In Critical Mass Issue 6 I argued that proportional representation was not the democratic advance many of its advocates suggest. My critique, and it is not the first time I’ve made it, was met with some suspicion from some of my readers.
The comments fell into three broad categories. First was the accusation that, if I was not supporting PR, I was clearly advocating first past the post. Second, was the suggestion that I did not understand PR or that I was failing to understand its progressive nature where it has been implemented. And third was a view that, if I did not support PR but accepted the claim that FPTP was flawed, then I was leaving the left nowhere to go.
Pepsi or Coke?
The first accusation is easily dealt with. It is as if you walk into a bar and are offered a Pepsi, and, on saying that you don’t like Pepsi, being told you are supporting Coke instead. In other words, the accusation makes the assumption that democracy can be reduced to a binary choice. First past the post or proportional representation. Which rules out entirely direct democracy. Or, what we might call the lemonade of the democracy choices.
The essence of democracy is not to be found in PR. Democracy is a way of making choices. Political philosopher Philip Pettit describes democracy as a means “whereby a people as a whole asserts its collective will”. It’s not the only way, is not always the fairest way and can certainly have more to do with compromise than principles. It is, of course, often not clear what the ‘collective will’ means, or quite which ‘people’ are to be included in exercising it. Nonetheless, at the heart of the debate about PR is a question which is rarely raised. Who should make decisions that affect you? That is a binary choice. Either you do it yourself or somebody does it for you. The answer that neo-liberal democracy gives you is that, unless you are part of a very narrow social strata, then somebody else makes all the important decisions that affect you.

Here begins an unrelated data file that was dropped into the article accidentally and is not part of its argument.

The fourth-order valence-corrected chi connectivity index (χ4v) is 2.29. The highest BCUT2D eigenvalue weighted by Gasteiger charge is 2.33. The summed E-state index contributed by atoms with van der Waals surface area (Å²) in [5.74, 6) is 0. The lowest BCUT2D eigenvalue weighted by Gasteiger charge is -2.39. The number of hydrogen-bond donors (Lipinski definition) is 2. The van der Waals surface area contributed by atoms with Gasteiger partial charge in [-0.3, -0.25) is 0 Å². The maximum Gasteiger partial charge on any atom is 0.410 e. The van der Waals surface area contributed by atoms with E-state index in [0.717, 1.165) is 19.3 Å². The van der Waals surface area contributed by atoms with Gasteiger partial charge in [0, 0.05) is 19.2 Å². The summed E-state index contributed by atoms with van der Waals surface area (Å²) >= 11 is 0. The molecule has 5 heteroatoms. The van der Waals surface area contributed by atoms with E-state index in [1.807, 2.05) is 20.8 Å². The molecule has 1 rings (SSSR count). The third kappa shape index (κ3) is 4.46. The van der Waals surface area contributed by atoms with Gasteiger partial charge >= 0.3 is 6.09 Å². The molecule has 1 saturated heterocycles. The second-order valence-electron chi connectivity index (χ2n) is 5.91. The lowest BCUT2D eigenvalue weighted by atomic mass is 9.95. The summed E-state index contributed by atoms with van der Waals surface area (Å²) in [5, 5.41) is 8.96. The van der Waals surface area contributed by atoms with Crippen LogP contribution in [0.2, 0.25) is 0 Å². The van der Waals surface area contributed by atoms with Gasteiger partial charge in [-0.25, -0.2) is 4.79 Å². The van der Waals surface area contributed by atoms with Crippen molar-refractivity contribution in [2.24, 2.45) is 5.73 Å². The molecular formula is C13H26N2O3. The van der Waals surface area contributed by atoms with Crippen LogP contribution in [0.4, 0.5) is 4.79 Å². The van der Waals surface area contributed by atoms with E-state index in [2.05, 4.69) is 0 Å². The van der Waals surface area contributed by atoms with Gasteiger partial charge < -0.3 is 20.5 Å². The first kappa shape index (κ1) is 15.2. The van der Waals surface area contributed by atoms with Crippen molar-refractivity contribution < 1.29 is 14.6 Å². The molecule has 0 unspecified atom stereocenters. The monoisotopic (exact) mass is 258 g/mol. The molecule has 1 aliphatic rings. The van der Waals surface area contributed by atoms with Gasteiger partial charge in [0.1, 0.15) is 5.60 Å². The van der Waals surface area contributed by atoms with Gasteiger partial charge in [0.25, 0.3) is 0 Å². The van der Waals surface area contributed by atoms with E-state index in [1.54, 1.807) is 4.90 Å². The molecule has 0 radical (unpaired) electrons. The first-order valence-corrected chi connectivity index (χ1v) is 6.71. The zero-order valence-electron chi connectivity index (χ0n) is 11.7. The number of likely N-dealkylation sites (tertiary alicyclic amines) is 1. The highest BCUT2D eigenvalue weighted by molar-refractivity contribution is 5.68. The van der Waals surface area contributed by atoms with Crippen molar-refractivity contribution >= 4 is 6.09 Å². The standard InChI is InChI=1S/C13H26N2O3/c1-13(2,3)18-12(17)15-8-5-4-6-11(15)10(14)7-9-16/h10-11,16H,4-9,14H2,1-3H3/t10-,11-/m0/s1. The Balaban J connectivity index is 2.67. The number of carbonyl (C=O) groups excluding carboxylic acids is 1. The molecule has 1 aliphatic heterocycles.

It is for this reason that Pettit offers a second definition in which “the people should control government democratically because that is the only mode of control under which those reasons can be expected to guide government that are recognized in common deliberation as the valuations relevant to determining public policy”. There is a lot in this definition and it deserves a little unpacking. What Pettit is getting at is a system of indirect democracy in which representatives are tasked with carrying out the ‘popular will’, and in which the ‘threat’ or ‘sanction’ of democratic recall ensures that the deliberations which take place publicly are enacted.
Of course, the smart reader (that’s you) will straight away note that the public debate around important issues is rarely anything other than the opinions of politicians operating within a narrow framework which ensures that the ‘people’s will’ is not all ‘the people’s’ will, but the will of a handful of elites. Such is the way in which democracy has been replaced by autocracy.
From a socialist perspective neither PR nor FPTP satisfies the main criteria of democracy. That is that decision making should be in the hands of the people. Only some form of direct democracy can satisfy that demand, not representative individuals drawn from an increasingly narrow strata of society, nor a system in which parties are given power proportionally. Following the 2019 General Election, Rebecca Montague from the Sutton Trust wrote a report on the backgrounds of MPs, including the new, predominantly Tory, arrivals. She noted: “Before the election, 29% of MPs attended private school – four times higher than the rate in the general population. And, after the election, that figure hasn’t budged, still standing at 29%.”